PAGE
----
Courtesy of attorney general’s office
Frank Marone
By Naeisha Rose

Franklin Marone, a former stockbroker from Douglaston, was sent back to prison last week after a failed attempt to avoid restitution payments to victims of his securities fraud scheme and stealing from loved ones, including his elderly mother, according to state Attorney General Barbara Underwood.

Once he was released from prison in 2010 after serving six years in prison for defrauding $5.4 million from 29 members of the Windham Ski Patrol whom he worked with part-time at a mountain resort in the Catskills, Marone would go on to commit grand larceny and scheme to defraud $360,000 in January 2014 to September 2017 from a military veteran, an ex-girlfriend, a family friend, and his 89-year-old mother in Queens and L.I., according to Underwood’s office.

“After previously being convicted of fraud, the defendant has shown zero remorse for his victims and a complete disregard for the law,” said Underwood.

In early 2014, Marone started missing court-ordered restitution payments, according to Rachel Shippee, a spokeswoman at the AG’s office, and instead of paying back the remaining $1.2 million to the ski patrollers, he claimed he had no assets and minimal income, and took money from loved ones in order to live a lavish lifestyle.

In one instance, between May and June 2016, Marone impersonated his mother while speaking to a representative of a financial institution in an attempt to steal $50,000 from her, according to the AG’s office. He did manage steal $45,000 from an ex-girlfriend and family friend, prosecutors said.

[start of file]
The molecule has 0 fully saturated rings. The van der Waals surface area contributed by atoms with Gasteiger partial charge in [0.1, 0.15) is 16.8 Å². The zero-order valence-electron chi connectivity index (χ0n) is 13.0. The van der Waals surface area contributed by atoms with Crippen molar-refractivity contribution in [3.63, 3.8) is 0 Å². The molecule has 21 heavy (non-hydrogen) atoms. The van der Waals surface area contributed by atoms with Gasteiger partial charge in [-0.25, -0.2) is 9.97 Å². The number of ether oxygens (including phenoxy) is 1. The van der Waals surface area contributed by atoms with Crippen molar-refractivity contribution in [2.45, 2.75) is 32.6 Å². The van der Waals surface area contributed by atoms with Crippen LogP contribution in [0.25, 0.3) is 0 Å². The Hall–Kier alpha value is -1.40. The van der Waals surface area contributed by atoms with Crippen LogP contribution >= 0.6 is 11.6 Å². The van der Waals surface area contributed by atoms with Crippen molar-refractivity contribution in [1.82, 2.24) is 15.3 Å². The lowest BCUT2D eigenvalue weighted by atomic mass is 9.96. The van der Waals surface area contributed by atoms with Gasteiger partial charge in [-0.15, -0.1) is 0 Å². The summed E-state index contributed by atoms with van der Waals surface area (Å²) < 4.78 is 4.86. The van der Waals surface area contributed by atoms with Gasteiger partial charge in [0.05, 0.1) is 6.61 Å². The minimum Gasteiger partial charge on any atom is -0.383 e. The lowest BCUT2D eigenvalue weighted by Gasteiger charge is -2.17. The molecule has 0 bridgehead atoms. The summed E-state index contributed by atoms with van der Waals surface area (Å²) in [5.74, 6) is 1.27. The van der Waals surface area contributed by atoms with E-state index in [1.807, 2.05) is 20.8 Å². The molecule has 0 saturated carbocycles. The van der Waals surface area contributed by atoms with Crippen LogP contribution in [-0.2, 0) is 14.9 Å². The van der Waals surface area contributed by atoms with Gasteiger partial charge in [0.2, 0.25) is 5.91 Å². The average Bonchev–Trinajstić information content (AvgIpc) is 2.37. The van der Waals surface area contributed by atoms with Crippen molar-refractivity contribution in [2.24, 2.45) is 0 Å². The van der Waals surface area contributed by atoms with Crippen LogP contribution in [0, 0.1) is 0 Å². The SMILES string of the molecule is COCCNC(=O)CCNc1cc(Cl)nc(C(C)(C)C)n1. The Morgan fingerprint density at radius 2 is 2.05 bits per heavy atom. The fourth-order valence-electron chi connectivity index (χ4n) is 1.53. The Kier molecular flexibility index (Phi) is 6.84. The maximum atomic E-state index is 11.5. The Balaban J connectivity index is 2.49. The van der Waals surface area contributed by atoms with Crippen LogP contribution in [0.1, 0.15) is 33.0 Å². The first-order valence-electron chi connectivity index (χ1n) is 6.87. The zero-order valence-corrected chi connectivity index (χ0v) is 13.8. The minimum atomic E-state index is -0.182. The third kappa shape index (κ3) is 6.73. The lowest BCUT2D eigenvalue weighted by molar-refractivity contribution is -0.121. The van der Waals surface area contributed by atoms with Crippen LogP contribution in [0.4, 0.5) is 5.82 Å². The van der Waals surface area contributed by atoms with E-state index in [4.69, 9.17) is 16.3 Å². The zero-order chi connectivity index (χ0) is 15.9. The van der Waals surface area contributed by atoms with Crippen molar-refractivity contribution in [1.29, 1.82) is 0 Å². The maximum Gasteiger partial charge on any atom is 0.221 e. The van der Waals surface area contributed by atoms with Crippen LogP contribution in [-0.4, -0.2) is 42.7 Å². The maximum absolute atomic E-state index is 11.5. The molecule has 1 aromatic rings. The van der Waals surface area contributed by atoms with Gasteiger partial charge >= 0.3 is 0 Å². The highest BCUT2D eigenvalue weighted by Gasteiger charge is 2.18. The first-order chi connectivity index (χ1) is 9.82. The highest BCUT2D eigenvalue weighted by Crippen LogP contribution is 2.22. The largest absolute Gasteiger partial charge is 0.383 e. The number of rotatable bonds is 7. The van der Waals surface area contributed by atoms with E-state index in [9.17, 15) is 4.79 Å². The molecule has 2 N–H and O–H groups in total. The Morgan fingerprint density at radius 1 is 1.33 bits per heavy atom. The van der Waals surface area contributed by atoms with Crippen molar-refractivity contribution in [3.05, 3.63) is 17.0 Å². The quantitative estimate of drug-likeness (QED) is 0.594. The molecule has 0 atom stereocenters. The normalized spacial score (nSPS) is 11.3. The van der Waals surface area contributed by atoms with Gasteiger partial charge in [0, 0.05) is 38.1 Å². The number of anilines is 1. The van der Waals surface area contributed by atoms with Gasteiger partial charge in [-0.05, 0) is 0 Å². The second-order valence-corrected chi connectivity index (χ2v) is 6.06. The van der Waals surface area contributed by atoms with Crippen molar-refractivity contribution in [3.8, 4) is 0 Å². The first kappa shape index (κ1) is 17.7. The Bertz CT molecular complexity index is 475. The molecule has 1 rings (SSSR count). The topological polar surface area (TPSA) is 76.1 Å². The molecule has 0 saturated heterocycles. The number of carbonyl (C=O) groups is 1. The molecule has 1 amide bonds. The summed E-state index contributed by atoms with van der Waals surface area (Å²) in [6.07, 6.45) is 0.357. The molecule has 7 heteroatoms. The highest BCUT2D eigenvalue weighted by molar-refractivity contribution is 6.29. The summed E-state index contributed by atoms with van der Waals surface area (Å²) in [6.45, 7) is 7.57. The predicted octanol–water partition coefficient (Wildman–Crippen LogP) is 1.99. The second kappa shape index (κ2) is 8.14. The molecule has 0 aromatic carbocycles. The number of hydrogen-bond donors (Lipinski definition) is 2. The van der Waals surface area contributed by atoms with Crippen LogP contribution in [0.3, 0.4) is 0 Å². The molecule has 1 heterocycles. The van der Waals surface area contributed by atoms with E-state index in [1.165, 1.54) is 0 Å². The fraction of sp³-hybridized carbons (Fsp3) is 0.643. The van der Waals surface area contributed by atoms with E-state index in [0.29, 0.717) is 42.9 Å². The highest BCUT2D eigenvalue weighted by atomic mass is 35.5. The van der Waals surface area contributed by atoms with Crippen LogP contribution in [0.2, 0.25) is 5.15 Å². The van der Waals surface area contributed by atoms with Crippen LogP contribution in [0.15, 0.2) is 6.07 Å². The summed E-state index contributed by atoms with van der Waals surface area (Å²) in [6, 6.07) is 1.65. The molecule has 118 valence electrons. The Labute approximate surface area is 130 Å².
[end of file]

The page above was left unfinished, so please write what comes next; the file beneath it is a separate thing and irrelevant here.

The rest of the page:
While he claimed to have no money in affidavits, he received over $55,000 in checks payable to himself, spent $64,000 in Jeep Wrangler upgrades, $18,000 for a gym and spa membership, pawned $9,000 in property and spent $4,000 on a cruise, according to the AG’s office.

The New York State Police Financial Crimes Unit discovered that Marone only paid $15,000 towards restitution from 2013 to 2017, based on evidence presented at his restitution hearing.

“This individual stole millions from his victims, including his own mother, and showed no remorse throughout,” said New York State Police Superintendent George Beach II.

On July 12, Marone pleaded guilty to grand larceny and scheme to defraud before Queens Criminal Court Judge Barry Kron. He was sentenced to a total of two to four years, and entered confessions of judgment agreement, which means he acknowledged that he owed money to the L.I. and Queens victims and they are allowed to attach a lien on his possessions now or in the future, according to Shippee.

As for the original fraud scheme, Marone had befriended the ski patrollers while working with them and convinced them to invest in a fictitious equity fund that he dubbed the Patrollers Capital Fund, according to the AG’s office.

To continue the ruse, he created fraudulent stock certificates, prepared phony account statements, and sent emails with phony statements and funds’ performance information, the AG said. In actuality, the money was deposited directly to his personal bank account.

On June 22, 2004 he entered a guilty plea to two counts of grand larceny and one count of scheme to defraud, and was sentenced Sept. 14, 2004. As part of his plea deal, he was supposed to repay the victims.

In July and August 2017, he filed two affidavits to Greene County saying that he did not have the funds to pay back the victims, but after the discovery of his lies by state police, he was resentenced on June 22, 2018 for his original crimes because he willfully evaded paying restitution, and on July 17, Underwood announced he will also serve time for perjury and the fraudulent financial disclosures.

Marone’s combined sentence is upwards of 8 1/2 to 29 years in state prison.

“No matter how covert or complex the scheme, my office will continue to work with our law enforcement partners to root out fraud and protect New Yorkers from financial exploitation.”

Reach reporter Naeisha Rose by e-mail at nrose@cnglocal.com or by phone at (718) 260–4573

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